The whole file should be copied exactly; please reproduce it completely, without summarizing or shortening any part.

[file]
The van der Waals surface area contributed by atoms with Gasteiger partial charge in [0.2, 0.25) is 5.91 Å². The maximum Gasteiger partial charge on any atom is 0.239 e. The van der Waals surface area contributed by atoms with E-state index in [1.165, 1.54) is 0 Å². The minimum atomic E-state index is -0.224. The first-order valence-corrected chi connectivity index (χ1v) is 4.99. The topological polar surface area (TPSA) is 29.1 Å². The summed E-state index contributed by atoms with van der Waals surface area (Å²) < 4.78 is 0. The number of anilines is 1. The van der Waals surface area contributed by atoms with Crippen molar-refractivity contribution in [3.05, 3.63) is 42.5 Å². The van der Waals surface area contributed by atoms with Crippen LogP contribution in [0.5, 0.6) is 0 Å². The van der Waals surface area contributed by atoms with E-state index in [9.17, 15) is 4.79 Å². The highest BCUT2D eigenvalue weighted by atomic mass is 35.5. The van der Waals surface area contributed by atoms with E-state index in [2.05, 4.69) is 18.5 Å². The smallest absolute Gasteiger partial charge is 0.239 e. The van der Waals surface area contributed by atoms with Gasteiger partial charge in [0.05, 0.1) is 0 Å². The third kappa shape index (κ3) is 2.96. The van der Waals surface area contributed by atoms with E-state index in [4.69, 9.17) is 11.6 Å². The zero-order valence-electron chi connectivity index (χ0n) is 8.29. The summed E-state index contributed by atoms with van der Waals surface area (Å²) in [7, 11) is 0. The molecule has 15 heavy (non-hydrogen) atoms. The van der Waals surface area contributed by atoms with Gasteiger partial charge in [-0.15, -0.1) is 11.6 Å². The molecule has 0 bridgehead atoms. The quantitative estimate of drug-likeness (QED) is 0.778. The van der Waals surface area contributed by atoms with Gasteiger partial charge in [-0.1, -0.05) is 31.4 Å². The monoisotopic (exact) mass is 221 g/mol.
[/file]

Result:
The van der Waals surface area contributed by atoms with Gasteiger partial charge in [0.2, 0.25) is 5.91 Å². The maximum Gasteiger partial charge on any atom is 0.239 e. The van der Waals surface area contributed by atoms with E-state index in [1.165, 1.54) is 0 Å². The minimum atomic E-state index is -0.224. The first-order valence-corrected chi connectivity index (χ1v) is 4.99. The topological polar surface area (TPSA) is 29.1 Å². The summed E-state index contributed by atoms with van der Waals surface area (Å²) < 4.78 is 0. The number of anilines is 1. The van der Waals surface area contributed by atoms with Crippen molar-refractivity contribution in [3.05, 3.63) is 42.5 Å². The van der Waals surface area contributed by atoms with Crippen LogP contribution in [0.5, 0.6) is 0 Å². The van der Waals surface area contributed by atoms with E-state index in [9.17, 15) is 4.79 Å². The highest BCUT2D eigenvalue weighted by atomic mass is 35.5. The van der Waals surface area contributed by atoms with E-state index in [2.05, 4.69) is 18.5 Å². The smallest absolute Gasteiger partial charge is 0.239 e. The van der Waals surface area contributed by atoms with Gasteiger partial charge in [0.05, 0.1) is 0 Å². The third kappa shape index (κ3) is 2.96. The van der Waals surface area contributed by atoms with E-state index in [4.69, 9.17) is 11.6 Å². The zero-order valence-electron chi connectivity index (χ0n) is 8.29. The summed E-state index contributed by atoms with van der Waals surface area (Å²) in [7, 11) is 0. The molecule has 15 heavy (non-hydrogen) atoms. The van der Waals surface area contributed by atoms with Gasteiger partial charge in [-0.15, -0.1) is 11.6 Å². The molecule has 0 bridgehead atoms. The quantitative estimate of drug-likeness (QED) is 0.778. The van der Waals surface area contributed by atoms with Gasteiger partial charge in [-0.1, -0.05) is 31.4 Å². The monoisotopic (exact) mass is 221 g/mol.